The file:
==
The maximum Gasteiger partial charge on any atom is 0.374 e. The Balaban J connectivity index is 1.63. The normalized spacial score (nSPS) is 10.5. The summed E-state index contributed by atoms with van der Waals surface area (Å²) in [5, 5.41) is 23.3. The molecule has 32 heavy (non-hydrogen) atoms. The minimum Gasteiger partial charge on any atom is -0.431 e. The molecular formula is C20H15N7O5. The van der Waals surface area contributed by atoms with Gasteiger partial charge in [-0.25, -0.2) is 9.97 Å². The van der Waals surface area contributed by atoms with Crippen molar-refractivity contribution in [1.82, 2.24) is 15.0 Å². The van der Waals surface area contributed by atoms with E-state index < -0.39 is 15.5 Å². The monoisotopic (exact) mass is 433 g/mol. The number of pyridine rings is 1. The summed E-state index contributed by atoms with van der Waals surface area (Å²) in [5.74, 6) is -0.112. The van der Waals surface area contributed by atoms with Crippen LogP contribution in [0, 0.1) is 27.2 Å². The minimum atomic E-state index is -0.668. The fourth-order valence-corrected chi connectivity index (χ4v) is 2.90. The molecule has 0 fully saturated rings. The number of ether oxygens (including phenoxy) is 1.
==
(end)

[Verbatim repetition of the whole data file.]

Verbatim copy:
The maximum Gasteiger partial charge on any atom is 0.374 e. The Balaban J connectivity index is 1.63. The normalized spacial score (nSPS) is 10.5. The summed E-state index contributed by atoms with van der Waals surface area (Å²) in [5, 5.41) is 23.3. The molecule has 32 heavy (non-hydrogen) atoms. The minimum Gasteiger partial charge on any atom is -0.431 e. The molecular formula is C20H15N7O5. The van der Waals surface area contributed by atoms with Gasteiger partial charge in [-0.25, -0.2) is 9.97 Å². The van der Waals surface area contributed by atoms with Crippen molar-refractivity contribution in [1.82, 2.24) is 15.0 Å². The van der Waals surface area contributed by atoms with E-state index < -0.39 is 15.5 Å². The monoisotopic (exact) mass is 433 g/mol. The number of pyridine rings is 1. The summed E-state index contributed by atoms with van der Waals surface area (Å²) in [5.74, 6) is -0.112. The van der Waals surface area contributed by atoms with Crippen LogP contribution in [0, 0.1) is 27.2 Å². The minimum atomic E-state index is -0.668. The fourth-order valence-corrected chi connectivity index (χ4v) is 2.90. The molecule has 0 fully saturated rings. The number of ether oxygens (including phenoxy) is 1.